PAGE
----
Briefing: What if adopting the Energy Taxation Directive was a mitigation action under UNCLOS?

Bottom Trawler Playa de MenduinaEU bottom trawler the Playa de Menduina active in the North Atlantic. Bottom-trawling boats, the majority from EU countries, drag fishing gear weighing several tonnes across the sea bed, destroying marine wildlife and devastating life on underwater mountains - or 'seamounts'. Greenpeace ship Esperanza tours Atlantic waters searching for and intercepting bottom trawling fishing vessels during a campaign to highlight the destruction caused by this controversial form of fishing.
Credit line: © Greenpeace / Kate Davison
EU bottom trawler the Playa de Menduina active in the North Atlantic. © Greenpeace / Kate Davison

Without the elimination of fossil fuel subsidies from our economies, we will not be able to reach climate objectives under EU law or broader climate objectives under the Paris agreement, in order to ensure a decent future for the planet and humankind in the coming decades. Last December’s COP28 climate summit underlined the urgent need to transition away from fossil fuels and the phasing out of inefficient fossil fuel subsidies that do not address energy poverty or just transitions.

On 21st of May 2024, a decision taken by the International Tribunal on the Law of the Sea (ITLOS ) interprets the United Nations Convention for the Law of the Sea (UNCLOS) in a manner that makes clear that adhering to the COP28 objectives is not sufficient to stop ocean degradation and warming in line with the requirements of the UNCLOS. The decision of the Tribunal calls for climate change mitigation actions, which are necessary also to comply with marine protection obligations

This decision will not see any international police patrolling the seas, but sets a strong interpretation precedent of obligations under UNCLOS that Member States cannot ignore, because the convention itself is legally binding for States adhering to it (including the European Union). 

In the future, will states who are part of the Convention, but not EU members, be able to claim that continuing to grant fossil fuel subsidies to a sector such as the fisheries sector – responsible for vessels’ direct and indirect emissions released from the seabed as well as its degradation through destructive fishing practices and excessive fishing – runs contrary to requirements to mitigate climate change and protect the ocean’s role as climate mitigator?

It will also be interesting to follow what the pending decision of the International Court of Justice on climate change will include and which further obligations for States will be identified in order to properly address climate change and protect land, air and ocean.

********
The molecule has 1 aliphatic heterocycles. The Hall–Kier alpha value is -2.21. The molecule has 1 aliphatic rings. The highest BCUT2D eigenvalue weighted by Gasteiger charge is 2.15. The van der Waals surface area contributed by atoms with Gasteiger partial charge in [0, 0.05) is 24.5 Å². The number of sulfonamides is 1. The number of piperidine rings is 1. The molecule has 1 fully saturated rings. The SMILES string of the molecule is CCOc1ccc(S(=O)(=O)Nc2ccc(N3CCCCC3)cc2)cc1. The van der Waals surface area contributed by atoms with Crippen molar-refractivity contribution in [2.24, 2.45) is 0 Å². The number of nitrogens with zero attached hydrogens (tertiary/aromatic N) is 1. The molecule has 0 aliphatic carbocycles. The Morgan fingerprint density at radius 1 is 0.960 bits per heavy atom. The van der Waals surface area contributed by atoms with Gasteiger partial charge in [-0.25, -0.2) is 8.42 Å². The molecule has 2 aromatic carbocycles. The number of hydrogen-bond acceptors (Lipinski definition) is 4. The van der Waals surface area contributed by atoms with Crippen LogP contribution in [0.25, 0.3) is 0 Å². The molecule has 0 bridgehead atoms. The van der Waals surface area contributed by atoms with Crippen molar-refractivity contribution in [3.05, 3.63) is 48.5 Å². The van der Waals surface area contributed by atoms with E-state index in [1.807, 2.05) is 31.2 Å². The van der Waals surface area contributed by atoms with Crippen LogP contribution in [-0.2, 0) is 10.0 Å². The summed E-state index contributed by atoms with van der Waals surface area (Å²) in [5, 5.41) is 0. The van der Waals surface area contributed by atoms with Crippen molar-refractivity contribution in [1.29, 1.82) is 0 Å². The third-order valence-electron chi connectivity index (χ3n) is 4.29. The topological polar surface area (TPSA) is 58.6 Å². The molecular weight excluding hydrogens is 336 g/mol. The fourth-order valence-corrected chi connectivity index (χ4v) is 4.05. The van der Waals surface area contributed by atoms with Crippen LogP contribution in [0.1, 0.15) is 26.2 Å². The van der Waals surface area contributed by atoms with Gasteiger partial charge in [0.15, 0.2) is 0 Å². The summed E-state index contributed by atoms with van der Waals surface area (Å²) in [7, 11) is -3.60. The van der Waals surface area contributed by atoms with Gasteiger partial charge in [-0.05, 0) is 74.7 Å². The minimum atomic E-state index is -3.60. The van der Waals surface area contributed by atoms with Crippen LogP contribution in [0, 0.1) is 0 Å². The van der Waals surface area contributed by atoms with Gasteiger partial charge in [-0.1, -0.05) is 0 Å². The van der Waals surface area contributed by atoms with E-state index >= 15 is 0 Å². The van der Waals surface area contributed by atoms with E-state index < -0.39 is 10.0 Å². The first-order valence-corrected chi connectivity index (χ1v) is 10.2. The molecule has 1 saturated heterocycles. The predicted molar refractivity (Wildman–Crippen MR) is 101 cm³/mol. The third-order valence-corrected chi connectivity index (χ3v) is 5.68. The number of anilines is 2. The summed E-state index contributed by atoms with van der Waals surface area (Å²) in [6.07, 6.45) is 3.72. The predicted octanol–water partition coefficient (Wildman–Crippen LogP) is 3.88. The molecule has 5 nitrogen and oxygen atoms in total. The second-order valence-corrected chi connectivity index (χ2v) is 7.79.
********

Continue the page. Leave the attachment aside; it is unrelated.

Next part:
Will EU citizens or interest groups be able to confront their own governments for ignoring the mitigation actions needed to protect the Ocean? This does not depend directly on the decision of ITLOS, which however sends a strong signal to all states active in operating in the ocean through their economic activities by clarifying how they should tackle climate change to comply with their international law duty to “protect and preserve” the marine environment. 

Will the EU act in line with the interpretation given by ITLOS on marine protection obligations, by being so bold as to limit all activities that put the ocean at risk?

We hope so, but generally speaking, based on latest developments regarding the EU’s delivery with the Nature Restoration Law, Europe appears to not be moving towards protection of the environment including the Ocean. When it comes to the elimination of fossil fuel subsidies, a gloomy silence has fallen on the revision of the Energy Taxation Directive, which is the legislation that imposes a detax on fossil fuel used for fishing. This detaxation is an indirect subsidy to the sector that supports the use of fuel, which takes away the burden of operating costs from fishers no matter whether fishing practices used are very impactful on the marine environment, fish stocks or the ocean or not. It remains unclear whether the Belgian Presidency is still working on this important file, which is relevant not only for climate change objectives, but also for internal market purposes such as the proper support of renewable energies. 

Indeed in his report on Speed, Security, Solidarity Empowering the Single Market to deliver a sustainable future and prosperity for all EU Citizens, Enrico Letta , president of the Jacques Delors Institute, in charge of stimulating thinking on EU construction and developments, calls in bold letters to adopt a revised ETD: ‘Finally, a swift agreement on the Energy Taxation Directive is necessary to provide the right incentive to renewables energy across the Single Market.’

In his report, commissioned by the European Council, priority is not given to achieving climate change objectives but to ensuring a sustainable future for EU citizens through the proper functioning of the internal market. 

The lack of commitment towards a serious revised Energy Taxation Directive does not leave only the Advisory Board for Climate Change unsatisfied but also European Single Market specialists who say it is time to act. But who will act? The Belgian presidency only has one month left. The Hungarian presidency in the midst of institutional changes? Or hopefully a strong European Commission that will be confirmed in the coming months by the newly elected MEPs? 

Flaminia Tacconi is a Senior Lawyer at ClientEarth

 

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